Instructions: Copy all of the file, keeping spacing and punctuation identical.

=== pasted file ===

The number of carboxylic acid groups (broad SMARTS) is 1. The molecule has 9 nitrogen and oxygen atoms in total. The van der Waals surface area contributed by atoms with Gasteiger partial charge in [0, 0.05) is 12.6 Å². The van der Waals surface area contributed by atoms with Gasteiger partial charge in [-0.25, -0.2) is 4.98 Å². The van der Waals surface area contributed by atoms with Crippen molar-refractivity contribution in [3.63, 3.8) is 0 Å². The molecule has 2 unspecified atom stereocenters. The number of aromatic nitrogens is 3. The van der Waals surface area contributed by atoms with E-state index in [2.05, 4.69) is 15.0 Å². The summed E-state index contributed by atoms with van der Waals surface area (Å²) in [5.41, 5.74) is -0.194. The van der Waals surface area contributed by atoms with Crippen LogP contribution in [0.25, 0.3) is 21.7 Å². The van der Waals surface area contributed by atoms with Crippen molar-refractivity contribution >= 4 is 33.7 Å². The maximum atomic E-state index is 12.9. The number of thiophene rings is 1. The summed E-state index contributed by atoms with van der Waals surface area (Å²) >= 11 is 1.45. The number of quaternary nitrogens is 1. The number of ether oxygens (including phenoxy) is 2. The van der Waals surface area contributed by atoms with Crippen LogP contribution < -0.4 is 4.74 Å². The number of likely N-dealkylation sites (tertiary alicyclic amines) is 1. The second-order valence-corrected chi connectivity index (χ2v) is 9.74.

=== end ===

The number of carboxylic acid groups (broad SMARTS) is 1. The molecule has 9 nitrogen and oxygen atoms in total. The van der Waals surface area contributed by atoms with Gasteiger partial charge in [0, 0.05) is 12.6 Å². The van der Waals surface area contributed by atoms with Gasteiger partial charge in [-0.25, -0.2) is 4.98 Å². The van der Waals surface area contributed by atoms with Crippen molar-refractivity contribution in [3.63, 3.8) is 0 Å². The molecule has 2 unspecified atom stereocenters. The number of aromatic nitrogens is 3. The van der Waals surface area contributed by atoms with E-state index in [2.05, 4.69) is 15.0 Å². The summed E-state index contributed by atoms with van der Waals surface area (Å²) in [5.41, 5.74) is -0.194. The van der Waals surface area contributed by atoms with Crippen LogP contribution in [0.25, 0.3) is 21.7 Å². The van der Waals surface area contributed by atoms with Crippen molar-refractivity contribution >= 4 is 33.7 Å². The maximum atomic E-state index is 12.9. The number of thiophene rings is 1. The summed E-state index contributed by atoms with van der Waals surface area (Å²) >= 11 is 1.45. The number of quaternary nitrogens is 1. The number of ether oxygens (including phenoxy) is 2. The van der Waals surface area contributed by atoms with Crippen LogP contribution < -0.4 is 4.74 Å². The number of likely N-dealkylation sites (tertiary alicyclic amines) is 1. The second-order valence-corrected chi connectivity index (χ2v) is 9.74.